Dozens of fun events for young discoverers were on offer at the Edinburgh International Science Festival, while Edinburgh Jazz & Blues Festival delivered its usual wide range of great music for all tastes, with sweaty club nights happily sitting alongside more traditional jazz and blues performers.
As always, the Fringe’s mammoth programme had thousands of great shows for children and young adults alike, while October’s Scottish International Storytelling Festival offered a great range of family events, many centred around Halloween. And at the Royal Edinburgh Military Tattoo the 2018 show was themed The Sky’s the Limit, in reference to both the 100th anniversary of the Royal Air Force and the spirit of opportunity and potential celebrated during the Year of Young People.
The Film Festival offered under 16s the chance to get tickets for just £5 for family screenings, and the Edinburgh International Festival saw over 1000 free tickets to classical concerts claimed by community and youth groups, while a further 600 were issued to Edinburgh’s young musicians through the Young Musicians Passport scheme.
The International Festival also gave away 2500 tickets to young people for the Aberdeen Standard Investments Opening Event: Five Telegrams, with around 1000 given to young people from areas of multiple deprivation.
Delivering the Festivals
Five Telegrams was also an example of how young people were involved in making the Festivals happen in 2018, with the Edinburgh International Festival employing 40 young people in a range of roles from Wardrobe Assistants and Camera Operators to Digital Marketing Assistants and Film Co-ordinators and Editors.
The International Festival also featured 300 young dancers from across Scotland in an open-air performance of Akram Khan Company’s Kadamati, at the Palace of Holyrood House. And in the Festival’s classical music programme more than 600 young musicians from 50 different countries performed in youth ensembles.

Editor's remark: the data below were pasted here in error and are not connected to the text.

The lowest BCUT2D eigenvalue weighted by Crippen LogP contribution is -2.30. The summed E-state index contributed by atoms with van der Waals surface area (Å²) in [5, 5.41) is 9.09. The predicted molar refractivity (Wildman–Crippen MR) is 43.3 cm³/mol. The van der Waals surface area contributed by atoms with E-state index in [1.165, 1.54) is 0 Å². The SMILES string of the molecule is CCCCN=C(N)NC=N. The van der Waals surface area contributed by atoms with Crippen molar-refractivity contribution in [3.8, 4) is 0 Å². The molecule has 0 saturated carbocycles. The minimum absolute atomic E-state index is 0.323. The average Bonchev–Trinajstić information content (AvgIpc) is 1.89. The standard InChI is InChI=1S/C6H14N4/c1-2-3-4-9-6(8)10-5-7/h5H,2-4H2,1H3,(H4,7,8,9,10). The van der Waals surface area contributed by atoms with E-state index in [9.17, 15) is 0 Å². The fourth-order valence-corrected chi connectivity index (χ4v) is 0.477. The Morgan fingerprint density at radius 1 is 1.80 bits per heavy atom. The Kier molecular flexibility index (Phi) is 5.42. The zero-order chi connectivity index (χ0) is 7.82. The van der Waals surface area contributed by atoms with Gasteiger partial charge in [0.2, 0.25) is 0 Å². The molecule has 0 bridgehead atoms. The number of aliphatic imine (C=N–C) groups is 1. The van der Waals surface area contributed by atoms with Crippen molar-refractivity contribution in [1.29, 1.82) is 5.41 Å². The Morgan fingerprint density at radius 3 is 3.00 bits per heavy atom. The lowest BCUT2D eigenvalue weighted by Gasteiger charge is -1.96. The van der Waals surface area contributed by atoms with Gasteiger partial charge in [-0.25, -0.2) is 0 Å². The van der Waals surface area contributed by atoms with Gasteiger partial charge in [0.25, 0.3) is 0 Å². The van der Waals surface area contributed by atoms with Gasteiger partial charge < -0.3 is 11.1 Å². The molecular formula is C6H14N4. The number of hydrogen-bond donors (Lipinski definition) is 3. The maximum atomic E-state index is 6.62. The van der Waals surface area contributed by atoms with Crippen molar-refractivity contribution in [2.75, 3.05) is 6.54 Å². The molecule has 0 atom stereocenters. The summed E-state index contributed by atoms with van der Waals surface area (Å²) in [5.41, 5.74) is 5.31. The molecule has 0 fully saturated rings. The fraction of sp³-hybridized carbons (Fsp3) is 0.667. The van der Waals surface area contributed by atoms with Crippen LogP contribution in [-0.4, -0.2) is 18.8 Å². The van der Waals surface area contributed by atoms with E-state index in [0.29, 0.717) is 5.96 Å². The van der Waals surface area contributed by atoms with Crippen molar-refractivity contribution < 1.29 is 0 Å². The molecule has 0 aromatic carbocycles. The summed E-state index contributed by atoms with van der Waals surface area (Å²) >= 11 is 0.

At the Children’s Festival, the opening weekend saw two days of fun family events which were planned by the Festival’s Young Programmers group, while the Film Festival’s Student Critics Programme helped support future film journalists, offering experience, skills, networking and mentoring opportunities to students with a passion for cinema.
The Fringe offered a similar opportunity through its Young Critics Programme, on which it worked with Youth Theatre Arts Scotland, and created programming and events opportunities through its Young Arts Professionals initiative and the Fringe Central Youth Panel respectively.
The Edinburgh International Book Festival also involved Young People in their programming, with a group of ten 8-14 year olds from Edinburgh’s Craigmillar area helping to design the Codename F Project. The project, which included events featuring big names such as Julia Donaldson, David Walliams and Michael Murpungo, looked at issues like the environment, gender, free speech and religion. The programmers also designed a day of free drop-in activities focusing on how young people engage with society.
Throughout the Year of Young People, Edinburgh’s Festivals have demonstrated their ongoing commitment and enthusiasm for involving young people at every stage of their planning and work. In doing so the Festivals have helped to inspire Scotland’s next generation of creators, performers, audiences and cultural leaders.